渔业委员会
第三十四届会议 2021年2月1日至5日
罗马

Media

Voices of the Fish: Overview - 1

What are the key challenges to maintaining healthy oceans and safeguarding the biodiversity of fish stocks and marine resources? Part 1 of Voices of the Fish lays out the challenges we face in ensuring our policies and decision making balance the need for sustainable use of fish alongside the need for safeguarding our rich, biodiverse marine environment.


Voices of the Fish: Strengthening our knowledge - 2

In order to effectively look after fish and to protect fish stocks, we need to know more about their habitats, their numbers and size and what fish need to thrive. Better information about effective strategies and the inclusion of fisherfolk in decision-making processes will be key for moving forward and for engaging government bodies and community organizations to better safeguard our marine biodiversity.


Voices of the Fish: Safeguarding ocean habitats - 3

Effective policies to support building healthy fish stocks includes looking after their habitats. How can we reverse environmental damage and focus on rebuilding vibrant marine ecosystems? How can we best tackle challenges such as plastic pollution, overfishing and illegal fishing?


Fishing voices from the pacific

In the largest ocean in the world, the people of the Pacific face growing threats to their marine resources due to growing populations, overfishing, pollution, and climate change. Over half of the Pacific island population rely on coastal fisheries as the main source of food and income.

With the support of fisheries agencies, community-based fisheries management efforts in Fiji, Samoa and Tonga empowers these coastal fishing communities to take control of marine resources that ensure their food security and livelihoods. And importantly, it protects the environment as well as preserves the social, cultural and traditions of Pacific island people.


Fisheries management in the face of climate change

The ocean has absorbed 93% of the additional heat produced by anthropogenic climate change. This places it at the forefront of the impacts of a changing climate.

The changes are already affecting fisheries, and these will only increase and need to be addressed. Ultimately, the impacts of climate change on fisheries and aquaculture sector will be determined by the sector’s ability to develop and implement adaption strategies.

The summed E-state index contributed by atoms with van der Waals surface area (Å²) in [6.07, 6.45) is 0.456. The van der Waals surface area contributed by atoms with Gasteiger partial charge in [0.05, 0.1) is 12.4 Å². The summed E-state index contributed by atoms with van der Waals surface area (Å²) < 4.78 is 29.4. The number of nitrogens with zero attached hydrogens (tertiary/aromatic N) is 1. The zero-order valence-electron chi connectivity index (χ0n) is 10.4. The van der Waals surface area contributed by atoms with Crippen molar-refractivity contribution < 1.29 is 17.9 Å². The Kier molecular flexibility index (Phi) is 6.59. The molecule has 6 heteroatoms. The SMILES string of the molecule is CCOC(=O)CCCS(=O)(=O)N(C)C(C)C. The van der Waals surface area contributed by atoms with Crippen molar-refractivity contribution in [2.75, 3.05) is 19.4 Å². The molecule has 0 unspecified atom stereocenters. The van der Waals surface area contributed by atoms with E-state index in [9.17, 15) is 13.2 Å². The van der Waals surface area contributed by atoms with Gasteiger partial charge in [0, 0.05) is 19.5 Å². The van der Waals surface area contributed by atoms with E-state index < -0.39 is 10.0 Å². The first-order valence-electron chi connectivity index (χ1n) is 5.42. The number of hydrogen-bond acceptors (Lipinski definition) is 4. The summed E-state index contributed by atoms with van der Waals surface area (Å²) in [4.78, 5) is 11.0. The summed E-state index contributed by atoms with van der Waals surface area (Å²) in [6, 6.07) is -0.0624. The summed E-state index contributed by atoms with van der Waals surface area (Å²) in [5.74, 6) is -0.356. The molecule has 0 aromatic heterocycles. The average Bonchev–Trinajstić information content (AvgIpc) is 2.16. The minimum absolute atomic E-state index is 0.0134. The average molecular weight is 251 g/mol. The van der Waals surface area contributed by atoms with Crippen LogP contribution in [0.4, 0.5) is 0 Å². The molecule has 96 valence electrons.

Regulating, controlling and monitoring transshipment

In order to effectively look after fish and to protect fish stocks, we need to know more about their habitats, their numbers and size and what fish need to thrive. Better information about effective strategies and the inclusion of fisherfolk in decision-making processes will be key for moving forward and for engaging government bodies and community organizations to better safeguard our marine biodiversity. This video is also available in:


Sustainable fisheries: Linking biodiversity conservation and food security

Marine and freshwater ecosystems are indispensable to people: they provide food, livelihoods and are the foundation for sustainable development. This is especially true in developing countries where fisheries provide essential protein and nutrition for millions of people.

Despite greater recognition of their importance for life on earth, these ecosystems are under increasing pressure from overfishing, pollution, and habitat destruction.


Take a minute to think about the oceans...

Take a minute to think about the oceans. Our oceans host 80% of the planet's biodiversity. Over 3 billion people depend on fish as part of their diet. 1 in 10 people rely on the fishing industry to make a living.

However... Around 30% of fish stocks are overfished. We all have a role to play to save our oceans…

  1. Consume a broader range of fish species
  2. Eat more local fish to support local fishing communities
  3. Don't pollute

Our actions make a difference! Without our oceans, life would not exist.


Common Oceans – the Areas Beyond National Jurisdictions (ABNJ)

This is a short video on the Areas Beyond National Jurisdiction (ABNJ) – our Common Oceans.

The ABNJ include some highly complex ecosystems, which are subject to negative impacts from a variety of sectors including shipping, pollution and illegal fishing. Addressing such impacts is compounded by problems in coordinating, disseminating and building capacity for best practices and in capitalizing on successful experiences – especially those related to the management of fisheries in ABNJ.